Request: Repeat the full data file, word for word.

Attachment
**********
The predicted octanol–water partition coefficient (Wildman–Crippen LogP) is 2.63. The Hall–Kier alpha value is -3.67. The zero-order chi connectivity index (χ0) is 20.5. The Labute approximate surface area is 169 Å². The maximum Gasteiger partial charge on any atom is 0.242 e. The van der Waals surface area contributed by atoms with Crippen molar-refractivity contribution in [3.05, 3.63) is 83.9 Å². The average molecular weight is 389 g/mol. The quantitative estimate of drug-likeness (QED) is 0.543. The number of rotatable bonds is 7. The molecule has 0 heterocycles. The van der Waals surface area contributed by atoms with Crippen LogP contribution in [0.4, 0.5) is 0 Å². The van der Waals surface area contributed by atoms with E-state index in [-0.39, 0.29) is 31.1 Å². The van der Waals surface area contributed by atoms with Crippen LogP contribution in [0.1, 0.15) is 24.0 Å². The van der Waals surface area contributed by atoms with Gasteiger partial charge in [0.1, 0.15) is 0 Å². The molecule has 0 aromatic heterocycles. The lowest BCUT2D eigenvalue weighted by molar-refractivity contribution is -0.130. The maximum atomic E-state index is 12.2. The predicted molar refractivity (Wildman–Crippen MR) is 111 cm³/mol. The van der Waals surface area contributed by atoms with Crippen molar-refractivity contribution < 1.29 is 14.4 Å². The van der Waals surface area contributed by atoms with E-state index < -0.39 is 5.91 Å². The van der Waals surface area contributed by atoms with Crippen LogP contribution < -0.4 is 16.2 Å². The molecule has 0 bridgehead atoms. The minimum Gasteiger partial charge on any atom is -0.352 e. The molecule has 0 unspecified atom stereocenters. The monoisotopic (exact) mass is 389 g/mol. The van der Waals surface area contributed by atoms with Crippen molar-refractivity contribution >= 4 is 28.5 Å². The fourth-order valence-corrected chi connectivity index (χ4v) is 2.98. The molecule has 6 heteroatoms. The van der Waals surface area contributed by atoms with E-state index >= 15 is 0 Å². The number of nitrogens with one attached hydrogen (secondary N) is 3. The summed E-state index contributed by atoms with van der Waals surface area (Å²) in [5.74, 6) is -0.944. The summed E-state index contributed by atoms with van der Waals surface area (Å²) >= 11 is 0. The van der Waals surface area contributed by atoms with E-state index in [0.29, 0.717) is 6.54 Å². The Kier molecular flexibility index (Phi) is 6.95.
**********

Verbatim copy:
The predicted octanol–water partition coefficient (Wildman–Crippen LogP) is 2.63. The Hall–Kier alpha value is -3.67. The zero-order chi connectivity index (χ0) is 20.5. The Labute approximate surface area is 169 Å². The maximum Gasteiger partial charge on any atom is 0.242 e. The van der Waals surface area contributed by atoms with Crippen molar-refractivity contribution in [3.05, 3.63) is 83.9 Å². The average molecular weight is 389 g/mol. The quantitative estimate of drug-likeness (QED) is 0.543. The number of rotatable bonds is 7. The molecule has 0 heterocycles. The van der Waals surface area contributed by atoms with Crippen LogP contribution in [0.4, 0.5) is 0 Å². The van der Waals surface area contributed by atoms with E-state index in [-0.39, 0.29) is 31.1 Å². The van der Waals surface area contributed by atoms with Crippen LogP contribution in [0.1, 0.15) is 24.0 Å². The van der Waals surface area contributed by atoms with Gasteiger partial charge in [0.1, 0.15) is 0 Å². The molecule has 0 aromatic heterocycles. The lowest BCUT2D eigenvalue weighted by molar-refractivity contribution is -0.130. The maximum atomic E-state index is 12.2. The predicted molar refractivity (Wildman–Crippen MR) is 111 cm³/mol. The van der Waals surface area contributed by atoms with Crippen molar-refractivity contribution < 1.29 is 14.4 Å². The van der Waals surface area contributed by atoms with E-state index < -0.39 is 5.91 Å². The van der Waals surface area contributed by atoms with Crippen LogP contribution < -0.4 is 16.2 Å². The molecule has 0 bridgehead atoms. The minimum Gasteiger partial charge on any atom is -0.352 e. The molecule has 0 unspecified atom stereocenters. The monoisotopic (exact) mass is 389 g/mol. The van der Waals surface area contributed by atoms with Crippen molar-refractivity contribution >= 4 is 28.5 Å². The fourth-order valence-corrected chi connectivity index (χ4v) is 2.98. The molecule has 6 heteroatoms. The van der Waals surface area contributed by atoms with E-state index >= 15 is 0 Å². The number of nitrogens with one attached hydrogen (secondary N) is 3. The summed E-state index contributed by atoms with van der Waals surface area (Å²) in [5.74, 6) is -0.944. The summed E-state index contributed by atoms with van der Waals surface area (Å²) >= 11 is 0. The van der Waals surface area contributed by atoms with E-state index in [0.29, 0.717) is 6.54 Å². The Kier molecular flexibility index (Phi) is 6.95.